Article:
BAMMM Program


Through these twelve learning activities, teachers and caregivers of preschool children are provided the tools that can:
  • Instill in children a desire to become lifelong readers
  • Instill in children a desire to become lifelong readers
  • Give children the skills and motivation to become physically active for life
  • Enrich the curriculum and learning environment

Click Title for Link Type
BAMMM Activity Book PDF


The following sections of the learning activity are to be included in one group session: Introduce the Activity, Present the Story, Extend the Story and Conclude the Session.
The Benchmarks listed at the beginning of the learning activity apply to the group session. Movement skills that are the focus of many of the activities are also listed. If a program does not have access to the featured book, use one of the other books listed and make necessary adjustments to the activities while focusing on the listed movement skills. Teachers and caregivers are invited to include, where appropriate for their children, the additional activities.
Individual programs may need to adapt the movement activities so each child can participate as independently and successfully as possible. Consider having children who are prone to injury wear eye and/or head protection.


Each program will have to determine the space that is available for a movement program. Providing sufficient space for the children in the group to move safely is a key component of a successful movement education program.


Establish with children some rules for your movement program that include the following:
  • How children are to enter and leave the space used for movement activities
  • Space children are to stay within during movement activities (boundaries)
  • Stop and go signal such as clapping hands, striking drum or striking two rhythm sticks together (children freeze when they hear the signal)
  • Self-space, which is the space that immediately surrounds each child’s body (carpet squares or personal marker spots help define self-space)
  • Safe ways to move during activities such as walking, running and galloping (move without touching anyone else, not getting too close to others)
Consider creating an illustrated rules chart with the children. When beginning a movement program with a new group of children, review the chart at the start of each session, then review later as needed. Here is a sample of a rules chart.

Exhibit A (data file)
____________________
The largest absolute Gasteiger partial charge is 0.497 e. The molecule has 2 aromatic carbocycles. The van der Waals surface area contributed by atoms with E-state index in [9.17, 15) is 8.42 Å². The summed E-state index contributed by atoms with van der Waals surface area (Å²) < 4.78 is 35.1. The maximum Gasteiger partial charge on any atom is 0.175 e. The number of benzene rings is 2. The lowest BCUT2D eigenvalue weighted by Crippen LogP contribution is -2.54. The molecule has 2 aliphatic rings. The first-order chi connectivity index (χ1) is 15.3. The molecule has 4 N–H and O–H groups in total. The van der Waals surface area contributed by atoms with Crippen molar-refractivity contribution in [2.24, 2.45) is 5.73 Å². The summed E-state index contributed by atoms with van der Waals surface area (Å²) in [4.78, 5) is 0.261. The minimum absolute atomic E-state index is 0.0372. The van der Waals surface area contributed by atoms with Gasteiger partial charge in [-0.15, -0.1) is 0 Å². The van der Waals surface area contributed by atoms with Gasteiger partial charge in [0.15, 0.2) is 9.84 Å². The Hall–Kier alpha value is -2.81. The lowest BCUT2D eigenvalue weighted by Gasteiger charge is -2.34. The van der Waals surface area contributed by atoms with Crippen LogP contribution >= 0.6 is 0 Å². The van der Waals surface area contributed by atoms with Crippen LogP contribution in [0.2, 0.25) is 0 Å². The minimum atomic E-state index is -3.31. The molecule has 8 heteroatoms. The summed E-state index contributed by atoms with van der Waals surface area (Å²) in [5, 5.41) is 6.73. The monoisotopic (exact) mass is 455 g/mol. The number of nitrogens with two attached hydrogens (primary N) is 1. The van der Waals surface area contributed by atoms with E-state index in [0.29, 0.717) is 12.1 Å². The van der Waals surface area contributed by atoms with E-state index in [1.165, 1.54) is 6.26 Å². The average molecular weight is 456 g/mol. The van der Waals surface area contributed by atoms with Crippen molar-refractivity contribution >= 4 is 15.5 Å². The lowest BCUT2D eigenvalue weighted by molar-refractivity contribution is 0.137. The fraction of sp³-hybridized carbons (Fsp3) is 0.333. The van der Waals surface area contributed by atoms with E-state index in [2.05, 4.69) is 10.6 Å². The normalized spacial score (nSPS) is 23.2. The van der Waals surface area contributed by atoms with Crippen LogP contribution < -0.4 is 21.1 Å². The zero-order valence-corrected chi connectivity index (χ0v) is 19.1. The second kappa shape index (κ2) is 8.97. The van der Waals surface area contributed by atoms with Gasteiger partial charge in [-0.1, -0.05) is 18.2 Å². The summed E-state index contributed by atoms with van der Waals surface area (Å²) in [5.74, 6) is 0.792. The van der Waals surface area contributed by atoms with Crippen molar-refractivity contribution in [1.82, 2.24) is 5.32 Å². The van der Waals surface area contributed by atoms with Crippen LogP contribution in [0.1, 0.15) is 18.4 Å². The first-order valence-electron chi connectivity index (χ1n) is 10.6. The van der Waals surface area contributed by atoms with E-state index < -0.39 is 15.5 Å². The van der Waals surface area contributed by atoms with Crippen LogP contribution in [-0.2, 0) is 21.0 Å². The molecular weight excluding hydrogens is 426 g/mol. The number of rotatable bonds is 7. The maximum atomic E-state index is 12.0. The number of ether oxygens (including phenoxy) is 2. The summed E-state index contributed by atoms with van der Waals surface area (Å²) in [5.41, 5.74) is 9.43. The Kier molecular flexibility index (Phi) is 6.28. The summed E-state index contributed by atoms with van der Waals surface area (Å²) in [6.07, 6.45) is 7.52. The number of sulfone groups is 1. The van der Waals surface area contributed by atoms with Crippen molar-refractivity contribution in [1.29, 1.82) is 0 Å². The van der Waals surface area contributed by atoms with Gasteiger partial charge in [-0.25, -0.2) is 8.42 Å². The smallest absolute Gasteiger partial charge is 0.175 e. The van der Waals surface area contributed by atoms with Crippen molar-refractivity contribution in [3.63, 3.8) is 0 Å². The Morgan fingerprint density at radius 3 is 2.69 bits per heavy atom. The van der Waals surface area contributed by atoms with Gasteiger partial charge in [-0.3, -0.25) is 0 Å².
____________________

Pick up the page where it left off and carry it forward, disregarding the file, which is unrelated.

Rules for Safe Movement

Walk into the activity room and sit on your carpet square.
  • Respect everyone's self-space
  • Stop when you hear the drum beat.
  • Move around the room without touching anyone.
  • Stay in the boundaries.

Teacher/Caregiver Support

Before beginning a movement education program, consider reviewing the two books by Stephen W. Sanders that are listed under Resources. These books provide a solid foundation for developing a safe and developmentally appropriate movement education program for preschool children.
To enhance your techniques for reading aloud and for conducting successful small group activities with children, the Division of Child Care and Early Childhood Education has two videos available for check-out and viewing. The video titles are listed under Resources.


Movement Education Books
  • Active for Life: Developmentally Appropriate Movement Programs for Young Children by Stephen W. Sanders, published by National Association for the Education of Young Children, Washington, D.C. in cooperation with Human Kinetics Publishers, Champaign, IL (2002)
  • Designing Preschool Movement Programs by Stephen W. Sanders, published by Human Kinetics, Champaign, IL (1992)
  • Read it Again! Experience the Joy of Reading Aloud with Children
  • Math and Science Experiences for Preschool Children: Hands on Learning in Small Groups
Videos can be checked out from the Arkansas Department of Human Services, Division of Child Care and Early Childhood Education
Developers: Dot Brown, President, Early Childhood Services, Inc., Beverly C Wright, Education Consultant
Artists: Laverne Nelson – line drawings, Ellen Voyles – story telling figures
Reviewers: Terri Helms, Early Childhood Consultant, Kalani Sarver, Director, First United Methodist Church Child Development Center, Hot Springs


This project is funded by Arkansas Department of Human Services, Division of Child Care and Early Childhood Education, through the Federal Child Care Development Fund.